Weight loss: Jenni Murray shares dramatic method she used to lose 8 stone in one year
Jenni Murray discusses ‘complicated’ issues with weight loss
Jenni Murray, 70, decided it was time to make a change when she hit 24 stone. She has opened up about the extreme weight loss method she used to slim down.
Jenni had always struggled with her weight and explained it had caused her to try different diets in the past.
Despite using a range of plans, she struggled to get healthy.
Appearing on Good Morning Britain in July this year, Jenni said: “Obesity is not as simple as what you take in and what you put out.
“It’s not ‘eat less, exercise more’. For a lot of people it’s much, much more complicated than that.”
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The former Woman’s Hour presenter suggested she struggled to lose weight due to her genetics.
She continued: “The genetics of the way food affects our bodies is one of the most important things we need to consider.
“I have two extremely fat grandmothers and unfortunately I inherited the fat gene, I think.”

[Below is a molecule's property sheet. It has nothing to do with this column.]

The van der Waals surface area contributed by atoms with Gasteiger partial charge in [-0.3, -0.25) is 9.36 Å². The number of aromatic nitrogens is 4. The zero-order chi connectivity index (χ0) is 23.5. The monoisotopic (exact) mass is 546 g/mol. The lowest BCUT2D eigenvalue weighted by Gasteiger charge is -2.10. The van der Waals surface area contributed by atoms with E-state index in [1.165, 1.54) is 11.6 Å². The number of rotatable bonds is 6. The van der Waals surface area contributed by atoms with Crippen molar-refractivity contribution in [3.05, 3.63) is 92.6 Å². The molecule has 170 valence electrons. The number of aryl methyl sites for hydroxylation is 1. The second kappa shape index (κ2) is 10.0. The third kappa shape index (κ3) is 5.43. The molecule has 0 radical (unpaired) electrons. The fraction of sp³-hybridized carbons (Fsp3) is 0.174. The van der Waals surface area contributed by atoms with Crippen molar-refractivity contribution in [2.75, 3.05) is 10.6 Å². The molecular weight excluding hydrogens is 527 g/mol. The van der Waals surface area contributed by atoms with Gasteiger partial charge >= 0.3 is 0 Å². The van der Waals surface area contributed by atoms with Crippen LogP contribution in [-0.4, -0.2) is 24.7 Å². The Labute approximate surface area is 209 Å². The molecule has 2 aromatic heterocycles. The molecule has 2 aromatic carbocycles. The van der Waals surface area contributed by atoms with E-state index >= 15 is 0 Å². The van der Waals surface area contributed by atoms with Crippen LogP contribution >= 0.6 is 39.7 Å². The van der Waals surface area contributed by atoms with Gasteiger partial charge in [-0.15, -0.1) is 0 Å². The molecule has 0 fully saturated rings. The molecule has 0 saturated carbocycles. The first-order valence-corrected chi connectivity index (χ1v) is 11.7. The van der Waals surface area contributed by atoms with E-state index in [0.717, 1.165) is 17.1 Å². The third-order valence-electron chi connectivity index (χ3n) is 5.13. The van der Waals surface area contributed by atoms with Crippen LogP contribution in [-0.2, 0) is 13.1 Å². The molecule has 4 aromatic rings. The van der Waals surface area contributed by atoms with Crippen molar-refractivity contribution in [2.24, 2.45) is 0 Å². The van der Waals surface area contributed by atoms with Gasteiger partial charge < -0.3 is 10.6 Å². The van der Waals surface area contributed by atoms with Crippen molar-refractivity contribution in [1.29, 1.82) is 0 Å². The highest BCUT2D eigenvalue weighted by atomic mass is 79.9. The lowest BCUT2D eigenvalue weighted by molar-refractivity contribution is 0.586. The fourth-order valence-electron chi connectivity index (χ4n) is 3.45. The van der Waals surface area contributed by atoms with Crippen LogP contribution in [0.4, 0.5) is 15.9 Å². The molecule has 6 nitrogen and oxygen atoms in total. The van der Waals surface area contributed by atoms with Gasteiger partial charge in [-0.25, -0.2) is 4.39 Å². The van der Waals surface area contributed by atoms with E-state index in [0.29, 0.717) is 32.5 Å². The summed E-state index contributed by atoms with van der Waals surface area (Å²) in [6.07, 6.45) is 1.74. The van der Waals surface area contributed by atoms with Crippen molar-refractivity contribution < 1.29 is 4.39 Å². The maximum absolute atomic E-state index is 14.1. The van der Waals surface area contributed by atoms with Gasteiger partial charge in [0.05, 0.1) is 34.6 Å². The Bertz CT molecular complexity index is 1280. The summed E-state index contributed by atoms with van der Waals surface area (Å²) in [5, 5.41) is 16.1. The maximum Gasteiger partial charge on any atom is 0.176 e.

Jennie has previously opened up on her inspiration to lose weight for good.
When she was 64-years-old, she told how she struggled to walk in the park and her son suggested she would soon need a mobility scooter.
Jenni claimed she had tried every diet from WW (formerly known as Weight Watchers) to the Atkins diet.
However, the various plans had not worked for her and she continued to pile on the pounds.
Tipping the scales at 24 stone, the BBC presenter opted for a more extreme way to lose weight.
“I was not the fit, active person that I wanted to be. I just lumbered everywhere,” she told the Guardian this year.
“I’d had breast cancer and a double hip replacement in my 50s, but it was the obesity that was going to kill me.”
Jenni explained she had bariatric surgery to kick start her transformation.
The NHS describes weight loss surgery as a major operation only to be considered for those who are extremely overweight.
Its website states: “Weight loss surgery, also called bariatric or metabolic surgery, is sometimes used as a treatment for people who are very obese.
“It can lead to significant weight loss and help improve many obesity-related conditions, such as type 2 diabetes or high blood pressure.
“But it’s a major operation and in most cases should only be considered after trying to lose weight through a healthy diet and exercise.”
She had the surgery in 2014 and lost a whopping eight stone in the first year.
Since then, Jenni has lost a total of 10 stone and told the Guardian she is not looking to lose any more weight.
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